Milk to me is also about the power of creativity—the idea that we hold within us so many worlds and possibilities of being and creation. That’s what I mean by the “green light” that ends the book.

BLVR: I’m interested too in how milk is functioning in the book as a substance and a substance of the body. I read your piece in The Lily about your relationship to your own breast milk and acknowledging the substance not just as a form of nourishment but also as a mode of communication and creativity. I see a connection between the poet and the poem and the human body and milk.

DL: I think of all of the surprises of motherhood, breast milk is the thing that most surprised me. I had never given it much thought at all and no one I knew ever talked about it. I myself was born in the late 70s and was formula-fed, so I really had zero connection to the whole process. I know there are all kinds of judgmental conversations surrounding it [breast milk] and many people now use its function as a way to make mothers feel guilty if they are unable to do it. I am not into that at all and think that’s awful, but I do find the idea and process of breastfeeding still such a generative topic in thinking about the power of creativity, particularly the creation of poetry. Because my baby was in the NICU for months, I didn’t so much breastfeed with her as I pumped for hours a day in an empty room in the hospital and labeled vials of this strange elixir with the date and time religiously. It felt much like I was a chemist making potions, but from my own body and of course, I got fascinated by that power. Breast milk itself is really cool. It is a sort of communication to the baby—it contains vital nutrients based on the baby’s age, et cetera—it has a sort of emergent knowledge that I feel a poem has, too. For some reason, even today, many years later, as I think about being hooked up to a breast pump alone in a sterile room, where tiny drops of creamy liquid are collected in a vial, only to be labeled and stored, I think of the similarities of that process to poetry writing. I think of the weirdness of language or milk emerging out of necessity—governed by its own rules that are not obvious nor fully understood. This medicine that we are thirsty for, even if we don’t completely understand why.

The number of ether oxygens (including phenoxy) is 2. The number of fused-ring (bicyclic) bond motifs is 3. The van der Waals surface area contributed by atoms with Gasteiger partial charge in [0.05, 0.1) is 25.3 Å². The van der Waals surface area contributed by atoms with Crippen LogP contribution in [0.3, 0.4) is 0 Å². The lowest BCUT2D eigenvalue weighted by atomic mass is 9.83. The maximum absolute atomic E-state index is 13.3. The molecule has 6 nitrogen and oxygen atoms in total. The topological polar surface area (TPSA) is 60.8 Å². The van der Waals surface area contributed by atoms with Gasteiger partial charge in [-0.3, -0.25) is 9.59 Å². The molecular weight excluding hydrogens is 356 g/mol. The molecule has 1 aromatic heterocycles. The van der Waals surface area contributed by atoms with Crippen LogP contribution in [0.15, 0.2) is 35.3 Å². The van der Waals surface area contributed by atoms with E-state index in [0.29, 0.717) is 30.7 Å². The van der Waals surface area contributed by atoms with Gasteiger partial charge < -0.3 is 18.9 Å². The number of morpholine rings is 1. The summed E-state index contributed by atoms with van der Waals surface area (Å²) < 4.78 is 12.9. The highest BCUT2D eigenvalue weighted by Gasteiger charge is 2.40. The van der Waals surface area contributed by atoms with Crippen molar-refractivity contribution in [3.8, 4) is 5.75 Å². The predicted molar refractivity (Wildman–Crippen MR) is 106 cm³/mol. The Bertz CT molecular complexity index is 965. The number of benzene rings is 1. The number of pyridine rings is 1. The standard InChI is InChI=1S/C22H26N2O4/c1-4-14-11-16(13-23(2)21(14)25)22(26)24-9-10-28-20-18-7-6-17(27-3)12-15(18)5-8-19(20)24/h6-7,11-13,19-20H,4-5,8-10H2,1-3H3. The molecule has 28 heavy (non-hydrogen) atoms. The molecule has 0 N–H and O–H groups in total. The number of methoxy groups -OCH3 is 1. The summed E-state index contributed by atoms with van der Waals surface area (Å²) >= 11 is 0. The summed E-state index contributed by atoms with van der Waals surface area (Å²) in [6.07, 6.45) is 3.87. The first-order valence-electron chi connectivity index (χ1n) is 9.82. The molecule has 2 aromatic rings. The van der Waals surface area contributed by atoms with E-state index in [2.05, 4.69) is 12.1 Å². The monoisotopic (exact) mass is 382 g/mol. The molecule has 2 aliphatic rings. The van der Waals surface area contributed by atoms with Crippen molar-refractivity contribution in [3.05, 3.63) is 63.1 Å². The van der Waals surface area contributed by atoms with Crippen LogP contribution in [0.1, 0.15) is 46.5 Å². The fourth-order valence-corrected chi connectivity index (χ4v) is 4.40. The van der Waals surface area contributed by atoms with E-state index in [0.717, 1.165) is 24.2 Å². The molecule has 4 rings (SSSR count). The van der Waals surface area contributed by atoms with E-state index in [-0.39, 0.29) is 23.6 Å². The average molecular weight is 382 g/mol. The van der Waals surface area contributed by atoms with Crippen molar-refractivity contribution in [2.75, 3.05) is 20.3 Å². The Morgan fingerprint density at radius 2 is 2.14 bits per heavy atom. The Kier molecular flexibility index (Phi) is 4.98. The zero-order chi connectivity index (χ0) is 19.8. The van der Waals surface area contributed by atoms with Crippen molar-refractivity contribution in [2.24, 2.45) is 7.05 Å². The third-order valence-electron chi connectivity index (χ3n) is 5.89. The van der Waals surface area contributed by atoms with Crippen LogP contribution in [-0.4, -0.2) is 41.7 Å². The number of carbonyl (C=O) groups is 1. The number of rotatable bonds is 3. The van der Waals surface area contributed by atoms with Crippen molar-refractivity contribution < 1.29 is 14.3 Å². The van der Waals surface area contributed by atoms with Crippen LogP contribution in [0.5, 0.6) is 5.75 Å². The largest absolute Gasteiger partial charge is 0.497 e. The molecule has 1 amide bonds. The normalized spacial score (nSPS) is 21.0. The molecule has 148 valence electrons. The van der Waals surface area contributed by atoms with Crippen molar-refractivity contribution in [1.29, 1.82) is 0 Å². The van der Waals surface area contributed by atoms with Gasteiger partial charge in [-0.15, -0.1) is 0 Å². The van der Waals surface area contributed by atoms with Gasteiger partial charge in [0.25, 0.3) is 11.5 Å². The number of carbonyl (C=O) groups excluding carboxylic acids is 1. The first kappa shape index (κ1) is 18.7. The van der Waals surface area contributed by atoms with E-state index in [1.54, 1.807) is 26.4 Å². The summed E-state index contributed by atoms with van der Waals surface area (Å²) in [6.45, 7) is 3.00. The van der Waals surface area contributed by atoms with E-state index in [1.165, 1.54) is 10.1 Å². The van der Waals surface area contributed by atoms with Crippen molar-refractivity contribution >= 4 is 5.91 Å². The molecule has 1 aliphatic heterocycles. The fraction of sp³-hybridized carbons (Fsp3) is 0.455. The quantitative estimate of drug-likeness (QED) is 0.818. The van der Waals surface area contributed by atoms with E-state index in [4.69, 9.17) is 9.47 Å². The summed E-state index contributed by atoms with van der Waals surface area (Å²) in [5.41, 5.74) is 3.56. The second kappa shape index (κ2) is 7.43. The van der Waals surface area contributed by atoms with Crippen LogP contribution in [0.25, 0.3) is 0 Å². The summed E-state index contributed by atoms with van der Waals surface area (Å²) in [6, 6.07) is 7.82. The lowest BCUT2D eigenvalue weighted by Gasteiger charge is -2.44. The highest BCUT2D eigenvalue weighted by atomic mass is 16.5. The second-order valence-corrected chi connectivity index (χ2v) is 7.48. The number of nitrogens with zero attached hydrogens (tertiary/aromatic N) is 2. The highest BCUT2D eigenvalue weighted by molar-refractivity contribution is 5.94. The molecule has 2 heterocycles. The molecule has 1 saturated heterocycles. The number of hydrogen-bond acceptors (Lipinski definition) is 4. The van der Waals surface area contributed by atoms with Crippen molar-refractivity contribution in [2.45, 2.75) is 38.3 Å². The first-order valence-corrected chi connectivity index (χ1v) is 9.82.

BLVR: I love the connection of the weirdness of language and milk emerging out of necessity and also how they can both emerge from a place of loneliness but both of them work to connect in some way.